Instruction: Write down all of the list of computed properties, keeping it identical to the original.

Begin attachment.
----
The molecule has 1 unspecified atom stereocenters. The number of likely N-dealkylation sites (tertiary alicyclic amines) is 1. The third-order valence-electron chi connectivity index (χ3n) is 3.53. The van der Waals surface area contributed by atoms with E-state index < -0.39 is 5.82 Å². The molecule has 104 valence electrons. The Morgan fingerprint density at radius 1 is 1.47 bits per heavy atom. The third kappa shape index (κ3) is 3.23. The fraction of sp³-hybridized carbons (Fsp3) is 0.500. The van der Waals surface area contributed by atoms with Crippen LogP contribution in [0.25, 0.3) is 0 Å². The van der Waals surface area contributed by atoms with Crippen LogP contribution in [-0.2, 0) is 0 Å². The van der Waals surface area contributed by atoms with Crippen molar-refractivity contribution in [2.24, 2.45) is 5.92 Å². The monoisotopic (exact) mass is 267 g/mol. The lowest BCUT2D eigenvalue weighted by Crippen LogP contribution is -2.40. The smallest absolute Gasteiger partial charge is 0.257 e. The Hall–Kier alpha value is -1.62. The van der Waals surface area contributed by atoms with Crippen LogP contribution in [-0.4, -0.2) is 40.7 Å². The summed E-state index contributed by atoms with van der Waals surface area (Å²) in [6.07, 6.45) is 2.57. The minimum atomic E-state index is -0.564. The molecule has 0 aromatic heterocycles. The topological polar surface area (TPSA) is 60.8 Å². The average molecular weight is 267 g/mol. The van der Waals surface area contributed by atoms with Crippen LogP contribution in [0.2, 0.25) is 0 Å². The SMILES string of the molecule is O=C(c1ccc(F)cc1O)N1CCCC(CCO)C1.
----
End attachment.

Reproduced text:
The molecule has 1 unspecified atom stereocenters. The number of likely N-dealkylation sites (tertiary alicyclic amines) is 1. The third-order valence-electron chi connectivity index (χ3n) is 3.53. The van der Waals surface area contributed by atoms with E-state index < -0.39 is 5.82 Å². The molecule has 104 valence electrons. The Morgan fingerprint density at radius 1 is 1.47 bits per heavy atom. The third kappa shape index (κ3) is 3.23. The fraction of sp³-hybridized carbons (Fsp3) is 0.500. The van der Waals surface area contributed by atoms with Crippen LogP contribution in [0.25, 0.3) is 0 Å². The van der Waals surface area contributed by atoms with Crippen LogP contribution in [-0.2, 0) is 0 Å². The van der Waals surface area contributed by atoms with Crippen molar-refractivity contribution in [2.24, 2.45) is 5.92 Å². The monoisotopic (exact) mass is 267 g/mol. The lowest BCUT2D eigenvalue weighted by Crippen LogP contribution is -2.40. The smallest absolute Gasteiger partial charge is 0.257 e. The Hall–Kier alpha value is -1.62. The van der Waals surface area contributed by atoms with Crippen LogP contribution in [-0.4, -0.2) is 40.7 Å². The summed E-state index contributed by atoms with van der Waals surface area (Å²) in [6.07, 6.45) is 2.57. The minimum atomic E-state index is -0.564. The molecule has 0 aromatic heterocycles. The topological polar surface area (TPSA) is 60.8 Å². The average molecular weight is 267 g/mol. The van der Waals surface area contributed by atoms with Crippen LogP contribution in [0.2, 0.25) is 0 Å². The SMILES string of the molecule is O=C(c1ccc(F)cc1O)N1CCCC(CCO)C1.